Mazda is not planning to build cars in Europe despite posting increasing sales in the continent. According to Mazda Europe chief executive Jeff Guyton, the carmaker believes that cost efficiencies are gained from a large plant, adding that this could outweigh the benefits of local production.
Guyton told Automotive News Europe that their intention is to have manufacturing scale, which provides scale economy and quality through repeatability.
Mazda posted a 5.4-percent increase in sales in the first six months of 2013 in the first half in the EU and EFTA countries to 74,419 units, boosted by strong performance of models like the CX-5 crossover and new Mazda6. The carmaker was also able to hike its market share to 1.2 percent, according to industry association ACEA. Mazda currently imports all its vehicles sold in Europe from Japan.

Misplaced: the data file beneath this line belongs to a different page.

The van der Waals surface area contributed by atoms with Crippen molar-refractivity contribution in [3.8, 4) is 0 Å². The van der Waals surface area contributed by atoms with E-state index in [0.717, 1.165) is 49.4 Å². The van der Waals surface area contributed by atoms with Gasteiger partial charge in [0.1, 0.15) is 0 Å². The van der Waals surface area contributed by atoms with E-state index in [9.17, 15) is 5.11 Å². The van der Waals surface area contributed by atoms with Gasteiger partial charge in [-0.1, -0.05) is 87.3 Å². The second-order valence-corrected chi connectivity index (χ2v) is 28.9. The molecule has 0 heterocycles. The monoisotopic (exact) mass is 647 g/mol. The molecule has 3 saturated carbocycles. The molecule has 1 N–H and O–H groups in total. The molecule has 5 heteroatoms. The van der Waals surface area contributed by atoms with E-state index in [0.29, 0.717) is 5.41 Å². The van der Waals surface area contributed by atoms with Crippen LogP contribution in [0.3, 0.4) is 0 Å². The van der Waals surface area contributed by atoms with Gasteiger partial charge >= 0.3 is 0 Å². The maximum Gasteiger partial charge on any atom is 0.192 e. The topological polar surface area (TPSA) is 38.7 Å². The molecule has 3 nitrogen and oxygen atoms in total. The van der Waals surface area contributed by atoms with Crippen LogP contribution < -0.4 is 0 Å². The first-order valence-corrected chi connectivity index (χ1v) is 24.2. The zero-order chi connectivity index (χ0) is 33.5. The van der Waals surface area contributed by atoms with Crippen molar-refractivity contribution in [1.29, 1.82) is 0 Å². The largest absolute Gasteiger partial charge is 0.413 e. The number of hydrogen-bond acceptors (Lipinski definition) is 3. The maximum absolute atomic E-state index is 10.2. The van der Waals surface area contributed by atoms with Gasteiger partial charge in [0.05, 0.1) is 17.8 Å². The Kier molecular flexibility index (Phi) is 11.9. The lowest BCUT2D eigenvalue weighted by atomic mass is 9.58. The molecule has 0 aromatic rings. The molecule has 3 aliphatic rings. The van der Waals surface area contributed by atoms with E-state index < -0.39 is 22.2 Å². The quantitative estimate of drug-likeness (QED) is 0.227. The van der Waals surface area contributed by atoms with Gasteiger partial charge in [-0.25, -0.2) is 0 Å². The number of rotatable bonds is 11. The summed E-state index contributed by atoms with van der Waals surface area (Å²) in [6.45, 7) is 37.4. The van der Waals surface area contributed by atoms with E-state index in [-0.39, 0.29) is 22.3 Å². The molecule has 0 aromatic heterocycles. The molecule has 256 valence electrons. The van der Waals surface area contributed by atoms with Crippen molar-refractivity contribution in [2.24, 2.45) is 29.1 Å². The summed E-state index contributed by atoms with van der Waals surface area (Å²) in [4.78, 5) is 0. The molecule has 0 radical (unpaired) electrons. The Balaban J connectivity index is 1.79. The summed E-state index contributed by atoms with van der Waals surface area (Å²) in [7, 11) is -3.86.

According to Guyton, Mazda is unlikely to ever sell enough vehicles in Europe to justify constructing a site in the continent. He noted that Mazda would need to sell around 200,000 units of a single model to justify the building of a local site.
He said that in Mazda’s best year in Europe, the carmaker sold only around 320,000 cars in its whole range. He said that if he could double that sales record, local production may make sense in Europe. He said that at the moment, building cars in the region doesn't make sense. Mazda will introduce its new Mazda3 compact hatchback and sedan in Europe at the end of 2013.
Mazda3 is distinct for not offering a downsized gasoline turbocharged engine as it features the carmaker’s SkyActiv technology. Guyton said that Mazda focuses on "real-world fuel economy" gained by its SkyActiv technology of lightweight engines, transmissions, body and chassis.